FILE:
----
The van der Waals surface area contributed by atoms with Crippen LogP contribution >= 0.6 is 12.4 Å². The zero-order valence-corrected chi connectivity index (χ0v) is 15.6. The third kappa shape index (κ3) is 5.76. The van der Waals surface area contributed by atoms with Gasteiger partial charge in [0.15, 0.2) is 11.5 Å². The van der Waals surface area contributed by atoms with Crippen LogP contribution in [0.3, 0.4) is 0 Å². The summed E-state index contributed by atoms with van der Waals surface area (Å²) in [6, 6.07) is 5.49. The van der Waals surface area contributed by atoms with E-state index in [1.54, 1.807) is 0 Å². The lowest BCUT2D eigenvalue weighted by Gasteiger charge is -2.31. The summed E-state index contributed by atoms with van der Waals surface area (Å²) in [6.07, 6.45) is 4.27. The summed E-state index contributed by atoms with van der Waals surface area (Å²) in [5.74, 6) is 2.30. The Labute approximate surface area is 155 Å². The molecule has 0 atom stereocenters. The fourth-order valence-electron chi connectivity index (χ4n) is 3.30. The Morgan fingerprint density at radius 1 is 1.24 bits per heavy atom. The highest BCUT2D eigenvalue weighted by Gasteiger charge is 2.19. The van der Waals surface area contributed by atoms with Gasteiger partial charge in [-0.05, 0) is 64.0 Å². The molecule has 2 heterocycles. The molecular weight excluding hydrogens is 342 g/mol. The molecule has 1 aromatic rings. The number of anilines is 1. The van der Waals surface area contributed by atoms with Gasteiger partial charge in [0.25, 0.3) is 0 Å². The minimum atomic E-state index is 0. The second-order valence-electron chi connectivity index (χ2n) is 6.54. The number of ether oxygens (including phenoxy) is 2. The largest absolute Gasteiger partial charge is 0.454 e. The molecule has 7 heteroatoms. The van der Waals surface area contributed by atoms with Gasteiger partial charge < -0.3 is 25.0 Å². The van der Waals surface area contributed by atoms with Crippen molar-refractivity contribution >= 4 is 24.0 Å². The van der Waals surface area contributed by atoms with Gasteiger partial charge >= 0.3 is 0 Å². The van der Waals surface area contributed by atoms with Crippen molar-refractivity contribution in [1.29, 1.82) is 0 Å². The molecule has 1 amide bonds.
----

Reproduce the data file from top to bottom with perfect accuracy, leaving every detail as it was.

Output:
The van der Waals surface area contributed by atoms with Crippen LogP contribution >= 0.6 is 12.4 Å². The zero-order valence-corrected chi connectivity index (χ0v) is 15.6. The third kappa shape index (κ3) is 5.76. The van der Waals surface area contributed by atoms with Gasteiger partial charge in [0.15, 0.2) is 11.5 Å². The van der Waals surface area contributed by atoms with Crippen LogP contribution in [0.3, 0.4) is 0 Å². The summed E-state index contributed by atoms with van der Waals surface area (Å²) in [6, 6.07) is 5.49. The van der Waals surface area contributed by atoms with E-state index in [1.54, 1.807) is 0 Å². The lowest BCUT2D eigenvalue weighted by Gasteiger charge is -2.31. The summed E-state index contributed by atoms with van der Waals surface area (Å²) in [6.07, 6.45) is 4.27. The summed E-state index contributed by atoms with van der Waals surface area (Å²) in [5.74, 6) is 2.30. The Labute approximate surface area is 155 Å². The molecule has 0 atom stereocenters. The fourth-order valence-electron chi connectivity index (χ4n) is 3.30. The Morgan fingerprint density at radius 1 is 1.24 bits per heavy atom. The highest BCUT2D eigenvalue weighted by Gasteiger charge is 2.19. The van der Waals surface area contributed by atoms with Gasteiger partial charge in [-0.05, 0) is 64.0 Å². The molecule has 2 heterocycles. The molecular weight excluding hydrogens is 342 g/mol. The molecule has 1 aromatic rings. The number of anilines is 1. The van der Waals surface area contributed by atoms with Gasteiger partial charge in [0.25, 0.3) is 0 Å². The minimum atomic E-state index is 0. The second-order valence-electron chi connectivity index (χ2n) is 6.54. The number of ether oxygens (including phenoxy) is 2. The largest absolute Gasteiger partial charge is 0.454 e. The molecule has 7 heteroatoms. The van der Waals surface area contributed by atoms with Gasteiger partial charge < -0.3 is 25.0 Å². The van der Waals surface area contributed by atoms with Crippen molar-refractivity contribution >= 4 is 24.0 Å². The van der Waals surface area contributed by atoms with Gasteiger partial charge >= 0.3 is 0 Å². The van der Waals surface area contributed by atoms with Crippen molar-refractivity contribution in [1.29, 1.82) is 0 Å². The molecule has 1 amide bonds.